During the first year of freelancing, you might find yourself boasting, “I can work whenever I feel like it! I can take the afternoon off to go to the beach, and then spend a couple of hours in the evening getting stuff done.”

This is true, but unfortunately, the rest of the world — as well as most of your social circle — still operates on normal business hours. If you want to be involved in a community group, hang out with your kids, or have cocktails with friends, you’re going to have to respect standard schedules.

Set yourself up for success when working from home by sticking to normal business hours 75% of the time. As often as possible, get up at a reasonable hour and stay focused until lunch. Take a break, and get back to it until late afternoon. In the process, your work will get done, and you can pursue evening activities without guilt. 

The remaining 25% leaves plenty of time for afternoon runs and leisurely coffee dates, all without the risk of tanking your income. Plus, on nights when nothing’s going on, you can put in a few evening hours while catching up on your Hulu queue.

When working from home, take weekends off

Every freelancer knows the struggle: it’s impossible to separate from work when your laptop, computer, tablet, and phone are never far away. The deadline for that big project is coming up, there are 10 emails awaiting a reply — you’re not doing anything important right now, so why not put in a few hours of work on a Sunday afternoon?

This is a slippery slope. Before you know it, Monday arrives and you haven’t gotten a proper break. Soon, you feel burnt out. You never get to escape. You never stop thinking about work. Each time Monday arrives, with its influx of emails and requests, you feel tired and beaten down. Suddenly, the freedom of freelancing is gone, replaced by work that is somehow more burdensome and time-consuming than your old 9-to-5.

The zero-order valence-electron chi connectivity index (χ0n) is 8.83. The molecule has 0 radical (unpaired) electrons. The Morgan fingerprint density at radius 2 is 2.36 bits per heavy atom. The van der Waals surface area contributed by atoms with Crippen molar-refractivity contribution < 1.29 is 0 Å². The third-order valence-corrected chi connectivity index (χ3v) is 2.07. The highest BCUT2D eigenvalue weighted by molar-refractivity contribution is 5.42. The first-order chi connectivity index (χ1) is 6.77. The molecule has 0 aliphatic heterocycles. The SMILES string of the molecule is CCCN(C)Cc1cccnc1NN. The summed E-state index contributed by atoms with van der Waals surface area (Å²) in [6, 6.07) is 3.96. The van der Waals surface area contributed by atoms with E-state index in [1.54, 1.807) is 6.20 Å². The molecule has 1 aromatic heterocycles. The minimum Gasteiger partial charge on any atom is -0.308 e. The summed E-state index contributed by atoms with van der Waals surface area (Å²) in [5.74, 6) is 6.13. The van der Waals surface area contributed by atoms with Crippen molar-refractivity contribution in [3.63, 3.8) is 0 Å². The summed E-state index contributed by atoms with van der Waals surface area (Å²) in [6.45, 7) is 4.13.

The solution: take weekends off. On Friday evening, close all documents and programs. Don’t just close internet tabs — log out of all work-related websites and apps. That way, when you open the website on Saturday out of sheer habit, the login page will interrupt the automatic behavior and remind you to stop.

The time you spend doing “nothing important” is absolutely essential. You’re recharging your batteries. Think about something other than work. Relax your mind and body. Give your eyes a break from screens.

By Monday, you’ll go back work feeling rested, relaxed, and most importantly, brimming with mental clarity. Do not underestimate the power of a clear head in freelancing. It allows you to work quickly, efficiently, and happily, so you can put out great products that lead to referrals and a steady stream of work.

If the freedom of freelancing is starting to get you down, don’t worry. With these simple tweaks, you can bring instant order to your wild-and-free schedule. In just one week, you’ll find yourself working more effectively and relaxing more completely, for a better life in and out of work.